What You Should Know About Shed Approvals in WA
Sheds can meet a wide variety of needs for homeowners in Western Australia. From storage space to housing machinery, sheds can offer some additional covered space for possessions or hobbies without the more expensive and intricate requirements of other buildings. The process of getting approvals for sheds may also be easier, or completely unnecessary, depending on several factors.
Do I Need Shire Approval to Build a Shed?
In many situations, you do not need shire approval for your shed. In Western Australia, if a garden shed will be used for domestic purposes and will be less than 10 square metres, it may not need shed permits and approvals, as long as it meets specific criteria for placement. The shed must be:
- located behind the front setback line
- not interfere with vehicle sight lines
- the shed may be placed along the back or side property lines if it complies with Building Code of Australia fire safety codes (although if it will be visible from a neighbour’s home, it is recommended that you discuss the shed with them)
- built to be structurally sound and not be uplifted by wind
- built so that all storm water is properly maintained and piped to appropriate drainage systems
- no more than 2.4 metres above natural ground level
- floor or deck no more than 500mm above the natural ground level
- not located in a conservation precinct
If any one of these conditions is not met, a Council Building Surveyor should be consulted before you move forward.
How Do I Get Approval?
While the council approval process may vary slightly from community to community, the overall process in Western Australia is roughly standardised. This guide will give you the forms you need to get started and make sure you have all the necessary licences in place. Of course, if you have questions about council regulations, it may be most efficient to go to the council directly, or talk to your shed building specialist who can help you organise everything.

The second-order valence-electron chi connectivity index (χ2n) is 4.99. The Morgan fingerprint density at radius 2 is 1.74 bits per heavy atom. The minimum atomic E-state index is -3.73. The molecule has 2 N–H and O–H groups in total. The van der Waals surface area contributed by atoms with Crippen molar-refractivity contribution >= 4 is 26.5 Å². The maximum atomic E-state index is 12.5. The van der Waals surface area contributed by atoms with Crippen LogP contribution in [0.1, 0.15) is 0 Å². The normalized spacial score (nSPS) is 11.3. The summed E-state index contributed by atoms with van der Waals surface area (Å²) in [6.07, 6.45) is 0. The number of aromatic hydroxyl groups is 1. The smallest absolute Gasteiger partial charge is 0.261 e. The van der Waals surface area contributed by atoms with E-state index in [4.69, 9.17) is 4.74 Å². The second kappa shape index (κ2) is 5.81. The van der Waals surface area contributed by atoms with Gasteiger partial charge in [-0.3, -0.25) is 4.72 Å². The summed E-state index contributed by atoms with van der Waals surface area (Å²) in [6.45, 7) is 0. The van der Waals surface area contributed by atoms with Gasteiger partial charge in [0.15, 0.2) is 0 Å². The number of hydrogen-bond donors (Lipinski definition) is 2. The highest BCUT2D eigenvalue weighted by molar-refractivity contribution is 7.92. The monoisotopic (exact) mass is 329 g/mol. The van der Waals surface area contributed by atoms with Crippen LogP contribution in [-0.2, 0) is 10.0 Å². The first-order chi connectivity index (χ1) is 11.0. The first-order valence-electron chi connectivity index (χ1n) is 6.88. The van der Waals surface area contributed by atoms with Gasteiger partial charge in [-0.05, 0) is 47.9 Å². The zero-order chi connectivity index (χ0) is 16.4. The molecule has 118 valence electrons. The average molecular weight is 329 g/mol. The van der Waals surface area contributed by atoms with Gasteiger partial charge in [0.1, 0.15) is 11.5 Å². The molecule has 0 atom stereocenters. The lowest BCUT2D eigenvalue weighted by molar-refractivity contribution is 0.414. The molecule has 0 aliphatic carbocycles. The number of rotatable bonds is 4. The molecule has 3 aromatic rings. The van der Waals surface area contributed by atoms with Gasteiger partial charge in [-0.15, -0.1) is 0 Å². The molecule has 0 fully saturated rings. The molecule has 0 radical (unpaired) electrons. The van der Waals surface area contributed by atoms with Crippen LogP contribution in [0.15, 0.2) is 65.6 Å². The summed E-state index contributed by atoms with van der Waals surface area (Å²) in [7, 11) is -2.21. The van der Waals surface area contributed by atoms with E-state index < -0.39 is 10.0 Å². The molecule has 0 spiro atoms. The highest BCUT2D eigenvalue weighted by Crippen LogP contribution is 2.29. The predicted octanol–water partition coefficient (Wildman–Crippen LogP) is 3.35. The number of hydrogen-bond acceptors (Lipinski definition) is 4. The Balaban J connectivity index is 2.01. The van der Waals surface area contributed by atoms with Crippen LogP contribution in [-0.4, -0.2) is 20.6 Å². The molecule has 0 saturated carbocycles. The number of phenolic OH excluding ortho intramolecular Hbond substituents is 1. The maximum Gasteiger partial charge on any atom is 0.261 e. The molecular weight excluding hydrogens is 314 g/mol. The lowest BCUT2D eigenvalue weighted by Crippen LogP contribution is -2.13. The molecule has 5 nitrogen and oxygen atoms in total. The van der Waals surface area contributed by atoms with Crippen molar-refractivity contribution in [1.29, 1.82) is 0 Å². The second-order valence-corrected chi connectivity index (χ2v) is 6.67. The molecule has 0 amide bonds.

If you are simply looking to place a shed on your property, this may seem like a lot of paperwork. Keep in mind, modern sheds can encompass barns, carparks, maintenance buildings, and more, which helps explain why shed approvals and regulations can be complex.
How Do I Know What Type of Building I Want?
One struggle for modern buildings is untangling the various bits of documentation and classifications to understand if they are looking to build a home (Class 1a building) or a shed or other non-habitable building (Class 10a building). The reason this matters is that it’s significantly easier to get permission to build a Class 10a building; after all, if no one is going to live in it, then the safety requirements and building standards are not as stringent.
First you need to determine which sort of building you’re looking to build.
1. Is your shed used for domestic purposes?
1. If no, then it falls under commercial, industrial, or other codes, and you should look into appropriate information in those categories.
2. if yes, continue on.
2. Will the shed contain a habitable room?
1. Examples of habitable rooms include bedrooms, dining rooms, living rooms, media rooms, and sunrooms. Buildings with these rooms are Class 1a buildings.
2. Examples of nonhabitable rooms include bathroom, laundry, pantry, or photographic darkroom. Buildings which have these rooms, but no habitable rooms, are Class 10a buildings
Of course, this list is not exhaustive. If you are not absolutely sure that your building qualifies as a shed, it’s best to speak to the local council. At Action Sheds, we have a great deal of experience with many different areas and are happy to guide you towards a better understanding of whether the building you’re considering will require additional approvals. Contact us today so that we can answer all of your questions.